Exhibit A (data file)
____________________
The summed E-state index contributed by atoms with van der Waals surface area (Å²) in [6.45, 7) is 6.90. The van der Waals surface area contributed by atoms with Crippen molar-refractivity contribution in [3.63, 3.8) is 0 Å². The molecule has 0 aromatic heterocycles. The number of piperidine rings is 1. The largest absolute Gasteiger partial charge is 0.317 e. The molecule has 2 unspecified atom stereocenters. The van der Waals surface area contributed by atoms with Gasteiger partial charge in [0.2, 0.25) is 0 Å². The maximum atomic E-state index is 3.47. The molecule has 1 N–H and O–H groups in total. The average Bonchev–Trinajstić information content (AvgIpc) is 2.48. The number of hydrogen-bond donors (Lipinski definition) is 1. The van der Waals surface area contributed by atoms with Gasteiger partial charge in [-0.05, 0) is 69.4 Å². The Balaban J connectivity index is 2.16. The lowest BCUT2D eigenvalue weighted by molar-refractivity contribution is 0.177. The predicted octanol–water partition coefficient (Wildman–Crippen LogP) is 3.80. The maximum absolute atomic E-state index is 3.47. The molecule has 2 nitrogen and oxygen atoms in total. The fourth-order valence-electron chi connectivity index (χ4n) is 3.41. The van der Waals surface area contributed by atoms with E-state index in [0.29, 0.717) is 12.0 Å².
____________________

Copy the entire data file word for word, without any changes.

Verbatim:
The summed E-state index contributed by atoms with van der Waals surface area (Å²) in [6.45, 7) is 6.90. The van der Waals surface area contributed by atoms with Crippen molar-refractivity contribution in [3.63, 3.8) is 0 Å². The molecule has 0 aromatic heterocycles. The number of piperidine rings is 1. The largest absolute Gasteiger partial charge is 0.317 e. The molecule has 2 unspecified atom stereocenters. The van der Waals surface area contributed by atoms with Gasteiger partial charge in [0.2, 0.25) is 0 Å². The maximum atomic E-state index is 3.47. The molecule has 1 N–H and O–H groups in total. The average Bonchev–Trinajstić information content (AvgIpc) is 2.48. The number of hydrogen-bond donors (Lipinski definition) is 1. The van der Waals surface area contributed by atoms with Gasteiger partial charge in [-0.05, 0) is 69.4 Å². The Balaban J connectivity index is 2.16. The lowest BCUT2D eigenvalue weighted by molar-refractivity contribution is 0.177. The predicted octanol–water partition coefficient (Wildman–Crippen LogP) is 3.80. The maximum absolute atomic E-state index is 3.47. The molecule has 2 nitrogen and oxygen atoms in total. The fourth-order valence-electron chi connectivity index (χ4n) is 3.41. The van der Waals surface area contributed by atoms with E-state index in [0.29, 0.717) is 12.0 Å².